Nassau, Bahamas, The, February 23, 2011 --(PR.com
)-- In celebration of Black History Month, United States Ambassador to The Bahamas, Her Excellency Nicole A. Avant and Mr. Ted Sarandos hosted an event in their home on February 18, in honor of American education reformer and advocate, Geoffrey Canada - President and CEO of the Harlem Children’s Zone. Leaders from The Bahamas’ public and private sectors, including representatives from the Lyford Cay Foundation and the Cape Eleuthera Institute, gathered together for a dialogue with Mr. Canada who shared insights from his work over the last two decades focused on closing the achievement gap in Harlem, New York.
“In the United States – much like The Bahamas – schools and communities are grappling with the challenge of ensuring that the next generation is prepared for our rapidly changing global environment…Geoffrey Canada is an innovative leader who firmly believes that all students have the right to a top education, regardless of where they live,” Ambassador Nicole Avant said.
Geoffrey Canada is nationally recognized for his pioneering work helping children and families in Harlem and for being a leading voice for education reform in America. As President and CEO of the Harlem Children's Zone (HCZ) in New York City, he has dedicated the past 20 years to helping the most impoverished, at-risk youth in America obtain a top education and go on to college. The New York Times Magazine called the HCZ "one of the most ambitious social experiments of our time.”
Canada led the launch of the Harlem Children's Zone Project in 1997 by defining a geographic area in Central Harlem and infusing the Zone with a range of comprehensive services targeting students, their peers, and parents. Canada, who grew up in the Bronx and graduated from Harvard’s School of Education, targeted Central Harlem because it was home to the largest number of children in foster care of any place New York; the worst-performing schools; the highest incidence of children entering the criminal justice system; and one of the highest rates of children with asthma in the United States. Today, the HCZ covers 100 blocks in Harlem and aims to serve over 10,000 children this year.
Canada’s strategy for reversing years of neglect and low achievement in Central Harlem is focused on the belief that in order to change the lives of inner-city kids, interventions must go beyond schools by targeting families, and the surrounding neighborhoods. Canada’s sense of urgency is based on data from the last two decades that shows a large majority of students in economically depressed areas in the United States do not receive minimal levels of instruction while in school and often graduates unprepared to compete in a “flat” global environment.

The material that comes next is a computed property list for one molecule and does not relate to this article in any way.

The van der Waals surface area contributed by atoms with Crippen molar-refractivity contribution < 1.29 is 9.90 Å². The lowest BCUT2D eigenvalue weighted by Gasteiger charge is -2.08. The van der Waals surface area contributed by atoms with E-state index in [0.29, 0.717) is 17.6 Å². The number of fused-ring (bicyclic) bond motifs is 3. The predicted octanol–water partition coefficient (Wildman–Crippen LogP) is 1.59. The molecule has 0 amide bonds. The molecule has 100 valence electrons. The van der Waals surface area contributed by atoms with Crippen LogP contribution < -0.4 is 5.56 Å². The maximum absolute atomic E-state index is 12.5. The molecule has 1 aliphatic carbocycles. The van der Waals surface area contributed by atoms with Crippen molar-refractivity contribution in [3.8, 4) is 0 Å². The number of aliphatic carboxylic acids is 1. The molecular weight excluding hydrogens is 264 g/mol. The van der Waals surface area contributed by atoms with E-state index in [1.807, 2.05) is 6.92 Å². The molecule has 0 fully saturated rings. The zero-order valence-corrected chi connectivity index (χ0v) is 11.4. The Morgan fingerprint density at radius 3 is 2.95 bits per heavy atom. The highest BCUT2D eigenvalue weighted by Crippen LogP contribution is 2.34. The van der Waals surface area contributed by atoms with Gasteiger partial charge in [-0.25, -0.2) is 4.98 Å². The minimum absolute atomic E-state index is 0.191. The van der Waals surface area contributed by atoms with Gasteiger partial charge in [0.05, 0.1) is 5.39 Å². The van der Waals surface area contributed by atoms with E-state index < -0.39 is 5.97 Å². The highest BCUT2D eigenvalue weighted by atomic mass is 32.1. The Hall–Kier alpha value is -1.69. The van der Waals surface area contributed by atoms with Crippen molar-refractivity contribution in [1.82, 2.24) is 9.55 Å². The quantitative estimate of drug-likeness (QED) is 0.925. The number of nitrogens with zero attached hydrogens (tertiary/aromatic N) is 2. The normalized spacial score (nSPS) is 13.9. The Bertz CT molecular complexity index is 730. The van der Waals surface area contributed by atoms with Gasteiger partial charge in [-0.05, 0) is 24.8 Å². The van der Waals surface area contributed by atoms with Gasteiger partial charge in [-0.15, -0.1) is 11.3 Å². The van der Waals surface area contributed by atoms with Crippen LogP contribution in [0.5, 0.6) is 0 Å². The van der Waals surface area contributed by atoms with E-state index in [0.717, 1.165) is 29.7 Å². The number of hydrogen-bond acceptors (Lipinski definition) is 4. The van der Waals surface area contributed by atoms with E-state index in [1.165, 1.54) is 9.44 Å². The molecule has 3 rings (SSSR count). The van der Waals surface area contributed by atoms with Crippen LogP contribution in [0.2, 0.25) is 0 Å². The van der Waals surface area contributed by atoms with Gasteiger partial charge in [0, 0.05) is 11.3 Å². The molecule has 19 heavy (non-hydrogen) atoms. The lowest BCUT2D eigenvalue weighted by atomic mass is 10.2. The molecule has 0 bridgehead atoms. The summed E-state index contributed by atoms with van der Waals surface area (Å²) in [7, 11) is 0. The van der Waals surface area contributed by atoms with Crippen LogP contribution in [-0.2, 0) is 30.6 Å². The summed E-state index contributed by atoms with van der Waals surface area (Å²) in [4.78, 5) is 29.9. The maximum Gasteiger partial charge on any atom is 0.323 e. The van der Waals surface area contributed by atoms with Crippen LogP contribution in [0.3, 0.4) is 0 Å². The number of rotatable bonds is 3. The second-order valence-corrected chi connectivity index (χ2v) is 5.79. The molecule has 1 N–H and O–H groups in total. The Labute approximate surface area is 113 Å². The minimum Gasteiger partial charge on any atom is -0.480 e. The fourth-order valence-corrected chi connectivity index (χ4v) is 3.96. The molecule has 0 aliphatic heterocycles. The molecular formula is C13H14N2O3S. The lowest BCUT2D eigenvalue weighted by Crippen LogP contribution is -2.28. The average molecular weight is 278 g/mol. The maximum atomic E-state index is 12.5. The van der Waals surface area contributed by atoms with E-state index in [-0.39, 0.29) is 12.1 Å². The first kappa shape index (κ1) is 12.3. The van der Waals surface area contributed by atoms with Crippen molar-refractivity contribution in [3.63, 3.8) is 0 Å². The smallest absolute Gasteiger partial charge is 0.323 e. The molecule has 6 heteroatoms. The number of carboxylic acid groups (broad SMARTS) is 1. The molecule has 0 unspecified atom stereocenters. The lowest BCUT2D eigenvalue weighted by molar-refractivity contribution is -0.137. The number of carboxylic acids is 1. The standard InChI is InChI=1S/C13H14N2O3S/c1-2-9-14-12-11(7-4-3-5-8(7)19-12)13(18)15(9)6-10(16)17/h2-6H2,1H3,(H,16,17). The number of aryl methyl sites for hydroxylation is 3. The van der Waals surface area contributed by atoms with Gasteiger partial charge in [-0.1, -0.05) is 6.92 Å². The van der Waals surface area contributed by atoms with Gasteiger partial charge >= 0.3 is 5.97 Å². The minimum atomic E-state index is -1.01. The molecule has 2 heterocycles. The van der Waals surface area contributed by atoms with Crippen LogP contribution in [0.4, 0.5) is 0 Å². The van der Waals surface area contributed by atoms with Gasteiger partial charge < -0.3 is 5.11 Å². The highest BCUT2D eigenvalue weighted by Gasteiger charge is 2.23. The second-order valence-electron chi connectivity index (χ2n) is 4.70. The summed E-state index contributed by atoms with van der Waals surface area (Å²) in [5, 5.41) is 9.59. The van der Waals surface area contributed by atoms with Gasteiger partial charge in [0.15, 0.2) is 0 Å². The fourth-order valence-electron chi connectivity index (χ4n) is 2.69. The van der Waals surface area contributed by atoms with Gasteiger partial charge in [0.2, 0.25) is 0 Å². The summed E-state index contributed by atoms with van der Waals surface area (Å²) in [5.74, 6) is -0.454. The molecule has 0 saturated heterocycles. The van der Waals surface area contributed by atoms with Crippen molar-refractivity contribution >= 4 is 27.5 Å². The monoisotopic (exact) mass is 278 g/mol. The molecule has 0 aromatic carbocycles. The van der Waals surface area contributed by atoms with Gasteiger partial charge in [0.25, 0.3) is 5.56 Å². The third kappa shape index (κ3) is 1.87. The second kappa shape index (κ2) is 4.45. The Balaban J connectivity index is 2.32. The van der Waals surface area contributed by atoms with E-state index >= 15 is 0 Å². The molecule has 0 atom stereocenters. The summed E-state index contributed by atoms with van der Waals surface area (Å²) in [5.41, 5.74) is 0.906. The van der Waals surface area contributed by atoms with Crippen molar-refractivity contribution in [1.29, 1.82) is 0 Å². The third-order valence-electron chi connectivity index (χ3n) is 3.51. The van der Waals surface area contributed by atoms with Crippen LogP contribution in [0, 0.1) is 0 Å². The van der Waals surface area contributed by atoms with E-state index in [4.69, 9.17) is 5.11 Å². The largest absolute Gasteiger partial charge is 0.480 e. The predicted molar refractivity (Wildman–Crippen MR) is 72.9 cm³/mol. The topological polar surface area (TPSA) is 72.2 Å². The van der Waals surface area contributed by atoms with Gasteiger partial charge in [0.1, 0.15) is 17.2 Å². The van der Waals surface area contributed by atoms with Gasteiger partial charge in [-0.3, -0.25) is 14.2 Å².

“Educators need to face the fact that the old model doesn’t work. The old model wasn’t designed to prepare all students for college—a very small percentage of students were being prepared for college, and everybody else was being prepared for the factories,” Canada told the group of Bahamian leaders.
In the Harlem Children’s Zone teachers are fully responsible for students’ success. Canada described the HCZ as a “no excuses” environment. The HCZ’s charter school, called the Promise Academy, commits to doing whatever it takes to ensure that its students enter and succeed in college. To fulfill that promise, students and parents must commit to longer school days and an extended school year. All Promise Academy students have access to quality health care and top performers are rewarded for their achievements. The HCZ’s ultimate goal is to break the cycle of generational poverty by ensuring its students attain rewarding careers and become valuable members of their community.
Both U.S. President Barak Obama and First Lady Michelle Obama have publically recognized Canada’s achievements and the HCZ’s holistic approach. The Obama Administration set aside $10 million in funding to establish "Promise Neighborhoods" to support cradle-to-career services in a diverse set of communities throughout the United States, including major metropolitan areas, small and medium-size cities, rural areas, and one Indian reservation.